Found 3 items, similar to spur.
English → Indonesian
cambuk, cangkir, memacu, menggertak, menggertakkan, taji
English → English
n 1: a verbalization that encourages you to attempt something;
“the ceaseless prodding got on his nerves”
2: any pointed projection [syn: spine
3: tubular extension at the base of the corolla in some flowers
4: a sharp prod fixed to a rider's heel and used to urge a
horse onward; “cowboys know not to squat with their spurs
5: a railway line connected to a trunk line [syn: branch line
v 1: incite or stimulate; “The Academy was formed to spur
2: give heart or courage to [syn: goad
3: strike with a spur
4: goad with spurs; “the rider spurred his horse”
5: equip with spurs; “spur horses”
English → English
(sp[^u]r), n. [See Sparrow
(a) A sparrow. [Scot.]
(b) A tern. [Prov. Eng.]
, n. [OE. spure, spore, AS. spura, spora; akin to D.
spoor, G. sporn, OHG. sporo, Icel. spori, Dan. spore, Sw.
sporre, and to AS. spor a trace, footstep, spyrian to trace,
track, examine, and E. spurn. [root]171. Cf. Sparrow
1. An implement secured to the heel, or above the heel, of a
horseman, to urge the horse by its pressure. Modern spurs
have a small wheel, or rowel, with short points. Spurs
were the badge of knighthood.
And on her feet a pair of spurs large. --Chaucer.
2. That which goads to action; an incitement.
Fame is the spur that the clear spirit doth raise
(That last infirmity of noble mind)
To scorn delights and live laborious days. --Milton.
3. Something that projects; a snag.
4. One of the large or principal roots of a tree. --Shak.
5. (Zo["o]l.) Any stiff, sharp spine, as on the wings and
legs of certain birds, on the legs of insects, etc.;
especially, the spine on a cock's leg.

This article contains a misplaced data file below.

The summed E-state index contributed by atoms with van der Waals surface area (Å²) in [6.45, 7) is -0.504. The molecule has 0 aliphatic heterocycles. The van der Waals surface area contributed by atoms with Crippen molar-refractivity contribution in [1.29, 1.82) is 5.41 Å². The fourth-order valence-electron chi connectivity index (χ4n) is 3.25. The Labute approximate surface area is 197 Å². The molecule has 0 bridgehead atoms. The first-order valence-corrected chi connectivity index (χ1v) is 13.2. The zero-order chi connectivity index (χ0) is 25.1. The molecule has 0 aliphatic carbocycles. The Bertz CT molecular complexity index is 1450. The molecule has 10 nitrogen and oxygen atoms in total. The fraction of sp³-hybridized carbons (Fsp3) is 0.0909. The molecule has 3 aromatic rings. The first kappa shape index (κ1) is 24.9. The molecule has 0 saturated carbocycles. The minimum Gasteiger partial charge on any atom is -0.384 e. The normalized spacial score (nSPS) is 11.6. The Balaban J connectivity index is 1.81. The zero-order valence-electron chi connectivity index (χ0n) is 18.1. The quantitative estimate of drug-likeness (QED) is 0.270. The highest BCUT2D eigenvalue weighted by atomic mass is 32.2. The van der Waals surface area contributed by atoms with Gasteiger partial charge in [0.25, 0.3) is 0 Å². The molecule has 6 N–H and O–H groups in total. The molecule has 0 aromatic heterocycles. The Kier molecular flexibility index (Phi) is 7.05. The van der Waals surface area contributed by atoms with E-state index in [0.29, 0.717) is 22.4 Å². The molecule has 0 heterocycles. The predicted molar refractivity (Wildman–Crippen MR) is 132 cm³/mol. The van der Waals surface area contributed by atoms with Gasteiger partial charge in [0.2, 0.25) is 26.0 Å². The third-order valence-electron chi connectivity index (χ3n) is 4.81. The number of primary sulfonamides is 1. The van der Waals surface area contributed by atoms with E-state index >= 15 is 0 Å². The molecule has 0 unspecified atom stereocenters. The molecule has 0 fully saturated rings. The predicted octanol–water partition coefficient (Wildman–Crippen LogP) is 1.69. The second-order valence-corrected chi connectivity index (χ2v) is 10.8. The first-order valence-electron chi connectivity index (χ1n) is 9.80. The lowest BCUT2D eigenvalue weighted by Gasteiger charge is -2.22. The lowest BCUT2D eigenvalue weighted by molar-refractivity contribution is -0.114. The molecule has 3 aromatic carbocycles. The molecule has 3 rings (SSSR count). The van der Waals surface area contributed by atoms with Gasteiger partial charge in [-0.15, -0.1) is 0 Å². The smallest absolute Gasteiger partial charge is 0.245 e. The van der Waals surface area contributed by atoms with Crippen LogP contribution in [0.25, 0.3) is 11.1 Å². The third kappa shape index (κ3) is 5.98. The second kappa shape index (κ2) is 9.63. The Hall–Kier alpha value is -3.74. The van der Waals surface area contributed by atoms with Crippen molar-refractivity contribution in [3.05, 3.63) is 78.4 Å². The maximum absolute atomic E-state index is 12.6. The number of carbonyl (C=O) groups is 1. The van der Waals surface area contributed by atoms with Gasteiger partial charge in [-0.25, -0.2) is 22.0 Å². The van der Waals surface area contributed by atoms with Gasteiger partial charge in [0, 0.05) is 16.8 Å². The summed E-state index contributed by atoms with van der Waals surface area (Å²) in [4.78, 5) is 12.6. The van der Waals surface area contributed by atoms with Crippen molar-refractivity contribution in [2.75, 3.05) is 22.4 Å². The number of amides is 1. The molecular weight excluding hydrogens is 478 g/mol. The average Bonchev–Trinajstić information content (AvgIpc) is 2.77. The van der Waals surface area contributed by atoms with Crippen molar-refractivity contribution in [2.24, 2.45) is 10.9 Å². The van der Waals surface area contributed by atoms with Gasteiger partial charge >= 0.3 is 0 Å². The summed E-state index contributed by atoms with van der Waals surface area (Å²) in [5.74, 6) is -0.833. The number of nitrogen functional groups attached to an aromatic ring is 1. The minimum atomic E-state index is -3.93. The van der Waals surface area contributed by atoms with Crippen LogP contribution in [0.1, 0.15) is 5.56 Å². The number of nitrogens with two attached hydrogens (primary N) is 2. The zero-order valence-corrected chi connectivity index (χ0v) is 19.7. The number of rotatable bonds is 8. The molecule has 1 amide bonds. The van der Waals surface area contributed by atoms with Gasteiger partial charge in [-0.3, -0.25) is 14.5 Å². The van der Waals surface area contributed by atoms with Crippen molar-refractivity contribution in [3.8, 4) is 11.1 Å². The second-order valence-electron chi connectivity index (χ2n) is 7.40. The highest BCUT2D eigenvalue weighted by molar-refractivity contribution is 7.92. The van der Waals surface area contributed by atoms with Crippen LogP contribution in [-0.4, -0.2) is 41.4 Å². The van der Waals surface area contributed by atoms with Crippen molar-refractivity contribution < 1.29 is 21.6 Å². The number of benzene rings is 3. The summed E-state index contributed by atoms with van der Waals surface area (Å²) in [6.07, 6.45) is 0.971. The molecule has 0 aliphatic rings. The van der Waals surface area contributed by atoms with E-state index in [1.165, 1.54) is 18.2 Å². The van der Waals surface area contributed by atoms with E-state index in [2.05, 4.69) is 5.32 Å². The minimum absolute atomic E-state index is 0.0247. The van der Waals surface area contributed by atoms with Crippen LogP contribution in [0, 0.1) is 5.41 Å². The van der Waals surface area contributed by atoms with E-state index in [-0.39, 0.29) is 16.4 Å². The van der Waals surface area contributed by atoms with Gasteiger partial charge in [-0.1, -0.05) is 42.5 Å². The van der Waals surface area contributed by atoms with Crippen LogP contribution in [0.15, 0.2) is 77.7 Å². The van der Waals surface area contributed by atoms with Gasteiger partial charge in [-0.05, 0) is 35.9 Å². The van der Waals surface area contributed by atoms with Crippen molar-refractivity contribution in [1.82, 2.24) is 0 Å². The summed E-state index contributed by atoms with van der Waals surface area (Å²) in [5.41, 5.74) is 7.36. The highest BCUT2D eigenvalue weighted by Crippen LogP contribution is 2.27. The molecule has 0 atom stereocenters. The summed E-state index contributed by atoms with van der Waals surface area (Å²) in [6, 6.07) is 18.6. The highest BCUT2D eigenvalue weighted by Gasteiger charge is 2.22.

6. A mountain that shoots from any other mountain, or range
of mountains, and extends to some distance in a lateral
direction, or at right angles.
7. A spiked iron worn by seamen upon the bottom of the boot,
to enable them to stand upon the carcass of a whale, to
strip off the blubber.
8. (Carp.) A brace strengthening a post and some connected
part, as a rafter or crossbeam; a strut.
(a) The short wooden buttress of a post.
(b) A projection from the round base of a column,
occupying the angle of a square plinth upon which the
base rests, or bringing the bottom bed of the base to
a nearly square form. It is generally carved in
(a) Any projecting appendage of a flower looking like a
(b) Ergotized rye or other grain. [R.]
11. (Fort.) A wall that crosses a part of a rampart and joins
to an inner wall.
(a) A piece of timber fixed on the bilge ways before
launching, having the upper ends bolted to the
(b) A curved piece of timber serving as a half beam to
support the deck where a whole beam can not be
13. (Mining) A branch of a vein.
[Webster 1913 Suppl.]
14. The track of an animal, as an otter; a spoor.
[Webster 1913 Suppl.]
(Zo["o]l.), any one of several species of Asiatic
gallinaceous birds of the genus Galloperdix
, allied to
the jungle fowl. The males have two or more spurs on each
(Mach.), a cogwheel having teeth which project
radially and stand parallel to the axis; a spur wheel.
, gearing in which spur gears are used. See
. (Bot.) See the Note under Capsicum
. Same as Spur gear
, v. t. [imp. & p. p. Spurred
(sp[^u]rd); p. pr. &
vb. n. Spurring
1. To prick with spurs; to incite to a more hasty pace; to
urge or goad; as, to spur a horse.
2. To urge or encourage to action, or to a more vigorous
pursuit of an object; to incite; to stimulate; to
instigate; to impel; to drive.
Love will not be spurred to what it loathes. --Shak.
3. To put spurs on; as, a spurred boot.
, v. i.
To spur on one's horse; to travel with great expedition; to
hasten; hence, to press forward in any pursuit. “Now spurs
the lated traveler.”
The Parthians shall be there,
And, spurring from the fight, confess their fear.
The roads leading to the capital were covered with
multitudes of yeomen, spurring hard to Westminster.
Some bold men, . . . by spurring on, refine themselves.